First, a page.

Bennet vows to fight for clean air and water
colorado springs» U.S. Sen. Michael Bennet sought to reassure a wary group concerned about a long list of issues, including the environment, Russia and — especially — health care under President Donald Trump.
“Tell me why I shouldn’t be scared,” one woman said at Thursday’s town hall meeting.
Bennet, a Democrat from Denver, strongly criticized the Republicans’ health care bill, the American Health Care Act. He acknowledged there are problems with Obamacare, but he said the new legislation posed problems that were far worse.
“I don’t believe there is any way this plan that (House Speaker) Paul Ryan has suggested will pass the Senate. I’m not even sure it will pass the House,” Bennet told voters gathered in heavily Republican El Paso County.
The stop in Colorado Springs was the first of five across the state for Bennet. The in-person town halls are the first in a long stretch and come amid a fierce national debate and controversy on everything from immigration to the Environmental Protection Agency.
Bennet said he would oppose Trump’s proposals to slash funding for science and climate research. He strongly dismissed suggestions by Scott Pruitt, the new administrator of the Environmental Protection Agency, that there are doubts surrounding the link between human activity and climate change.
“The science is settled on that question,” Bennet said. “What we do about it is unsettled. … This gives us an opportunity to demonstrate there is a consensus in America that climate change is real and we need to do something.”
He added: “I will fight for clean water and clean air. I will fight for Colorado’s economy in the face of budgets and other policies that strike me as jobkilling policies, not policies that are going to support good-paying jobs for our state.”
Bennet took time to push back against Trump’s attacks on the media, specifically while journalists in the Middle East are dying trying to cover the Syrian conflict and the Islamic State.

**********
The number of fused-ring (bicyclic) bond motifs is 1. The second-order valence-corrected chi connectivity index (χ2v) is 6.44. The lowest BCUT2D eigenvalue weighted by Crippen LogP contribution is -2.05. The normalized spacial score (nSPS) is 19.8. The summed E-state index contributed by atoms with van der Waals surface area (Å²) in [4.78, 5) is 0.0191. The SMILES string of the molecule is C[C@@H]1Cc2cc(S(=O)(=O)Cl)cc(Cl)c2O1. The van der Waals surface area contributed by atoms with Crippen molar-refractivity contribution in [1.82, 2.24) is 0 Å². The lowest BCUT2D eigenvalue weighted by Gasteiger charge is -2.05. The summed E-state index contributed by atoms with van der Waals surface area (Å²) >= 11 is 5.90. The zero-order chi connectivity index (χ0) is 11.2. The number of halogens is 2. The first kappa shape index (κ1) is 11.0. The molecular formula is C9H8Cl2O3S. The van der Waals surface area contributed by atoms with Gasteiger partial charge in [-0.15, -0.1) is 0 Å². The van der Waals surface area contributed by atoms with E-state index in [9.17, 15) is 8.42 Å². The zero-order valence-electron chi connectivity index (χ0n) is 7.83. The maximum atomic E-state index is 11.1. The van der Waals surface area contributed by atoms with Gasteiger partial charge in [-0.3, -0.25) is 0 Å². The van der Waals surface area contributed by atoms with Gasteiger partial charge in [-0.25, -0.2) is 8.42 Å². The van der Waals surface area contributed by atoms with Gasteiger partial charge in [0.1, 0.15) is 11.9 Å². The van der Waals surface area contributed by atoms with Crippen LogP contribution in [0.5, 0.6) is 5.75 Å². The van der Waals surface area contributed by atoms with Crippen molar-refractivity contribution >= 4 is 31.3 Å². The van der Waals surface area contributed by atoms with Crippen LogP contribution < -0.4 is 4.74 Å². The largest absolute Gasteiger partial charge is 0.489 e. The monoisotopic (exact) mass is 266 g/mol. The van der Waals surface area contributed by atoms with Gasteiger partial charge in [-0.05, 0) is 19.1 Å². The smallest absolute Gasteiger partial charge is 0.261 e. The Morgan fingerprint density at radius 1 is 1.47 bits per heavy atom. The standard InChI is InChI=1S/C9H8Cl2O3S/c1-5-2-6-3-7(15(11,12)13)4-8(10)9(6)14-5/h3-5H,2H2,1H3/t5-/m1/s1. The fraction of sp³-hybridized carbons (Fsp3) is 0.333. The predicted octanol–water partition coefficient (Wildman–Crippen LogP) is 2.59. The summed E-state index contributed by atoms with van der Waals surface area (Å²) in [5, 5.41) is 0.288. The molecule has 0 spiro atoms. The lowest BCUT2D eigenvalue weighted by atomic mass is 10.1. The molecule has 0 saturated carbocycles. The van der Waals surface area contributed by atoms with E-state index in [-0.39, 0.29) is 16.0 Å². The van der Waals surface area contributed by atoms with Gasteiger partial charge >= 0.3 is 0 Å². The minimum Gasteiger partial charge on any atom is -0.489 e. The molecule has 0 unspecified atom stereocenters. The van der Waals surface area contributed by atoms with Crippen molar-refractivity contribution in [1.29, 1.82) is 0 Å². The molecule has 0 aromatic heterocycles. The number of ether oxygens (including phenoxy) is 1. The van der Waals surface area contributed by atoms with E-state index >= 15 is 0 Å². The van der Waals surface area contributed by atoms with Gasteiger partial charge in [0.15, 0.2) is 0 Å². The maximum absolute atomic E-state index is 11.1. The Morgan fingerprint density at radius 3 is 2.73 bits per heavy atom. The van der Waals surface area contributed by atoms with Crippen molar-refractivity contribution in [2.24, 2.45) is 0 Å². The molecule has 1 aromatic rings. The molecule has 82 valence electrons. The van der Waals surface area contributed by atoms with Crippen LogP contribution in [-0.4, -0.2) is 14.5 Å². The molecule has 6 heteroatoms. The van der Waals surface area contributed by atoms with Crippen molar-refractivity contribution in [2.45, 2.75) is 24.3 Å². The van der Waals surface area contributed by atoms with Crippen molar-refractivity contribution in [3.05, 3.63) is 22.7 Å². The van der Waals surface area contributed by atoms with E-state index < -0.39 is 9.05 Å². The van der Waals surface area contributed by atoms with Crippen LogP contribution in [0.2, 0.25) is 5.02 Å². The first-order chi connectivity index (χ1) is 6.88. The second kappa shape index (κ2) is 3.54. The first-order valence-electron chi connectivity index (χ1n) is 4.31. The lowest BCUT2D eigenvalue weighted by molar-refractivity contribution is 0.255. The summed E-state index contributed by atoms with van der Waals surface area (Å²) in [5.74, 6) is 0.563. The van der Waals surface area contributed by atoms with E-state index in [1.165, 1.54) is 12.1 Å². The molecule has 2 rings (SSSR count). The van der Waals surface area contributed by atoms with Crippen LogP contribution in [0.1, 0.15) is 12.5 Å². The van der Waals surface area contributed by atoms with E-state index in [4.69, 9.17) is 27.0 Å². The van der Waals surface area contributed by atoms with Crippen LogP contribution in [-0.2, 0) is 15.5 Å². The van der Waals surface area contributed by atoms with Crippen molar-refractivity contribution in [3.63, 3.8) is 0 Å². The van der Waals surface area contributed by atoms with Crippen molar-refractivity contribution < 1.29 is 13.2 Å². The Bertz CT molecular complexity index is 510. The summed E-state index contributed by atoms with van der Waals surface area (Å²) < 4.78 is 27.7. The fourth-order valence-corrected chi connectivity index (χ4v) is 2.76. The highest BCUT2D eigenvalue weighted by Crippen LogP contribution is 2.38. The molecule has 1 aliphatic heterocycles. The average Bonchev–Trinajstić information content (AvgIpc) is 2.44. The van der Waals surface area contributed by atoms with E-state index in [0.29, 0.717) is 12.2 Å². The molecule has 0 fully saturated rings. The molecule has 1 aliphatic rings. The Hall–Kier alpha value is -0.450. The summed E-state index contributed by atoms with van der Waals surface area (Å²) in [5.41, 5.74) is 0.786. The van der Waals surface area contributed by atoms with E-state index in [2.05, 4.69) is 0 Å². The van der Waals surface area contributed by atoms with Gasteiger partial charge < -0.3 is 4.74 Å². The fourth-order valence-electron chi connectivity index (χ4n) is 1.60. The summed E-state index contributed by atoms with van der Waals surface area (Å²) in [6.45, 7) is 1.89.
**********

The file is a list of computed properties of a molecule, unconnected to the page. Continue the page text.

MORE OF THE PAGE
“That’s a place where I think my voice needs to be heard,” he said.
“Sign me up for working with people where I can,” he said. “Sign me up for protecting principles and defending American, traditional principles that I very much agree with. But I’m not going to be one of these people who says, ‘I’ll never work with you just because you’re a Republican.’ Or ‘I’ll never work with you just because you’re Donald Trump.’ I’ve voted for about half of his nominees and I’ve voted against about half of them. And I’m making a judgment on each one.”
Bennet fielded a question from El Paso County Commissioner Longinos Gonzalez Jr. about federal appeals court judge Neil Gorsuch, whom Trump has nominated to serve on the U.S. Supreme Court.
“I’ve not yet made a decision on how I’m going to vote,” he said. “He’s been a judge here for a long time and many many, people speak highly of him. … I think — particularly in the context that we’re in today — I think it’s very important to hear his testimony.”
He didn’t speak at length with reporters after the Colorado Springs event and told a television reporter who followed him out while asking about Gorsuch: “I think my job is to listen to the hearings and make a judgment. That’s why we have the process. And I look forward to the hearings.”
Many audience members said they were interested in how Bennet plans to oppose Trump’s policies and decisions.
“I want to know his plans for resistance,” said Morgan Chavez, a 35-year-old married Colorado Springs mother of two girls. “(Democrats) need to oppose harder. This is not the time for quiet partisanship. This is the time to resist fascism.”
More than 100 people attended a Colorado Springs town hall meeting with Sen. Michael Bennet on Thursday at the Tesla Education Center. Mark Reis, The Gazette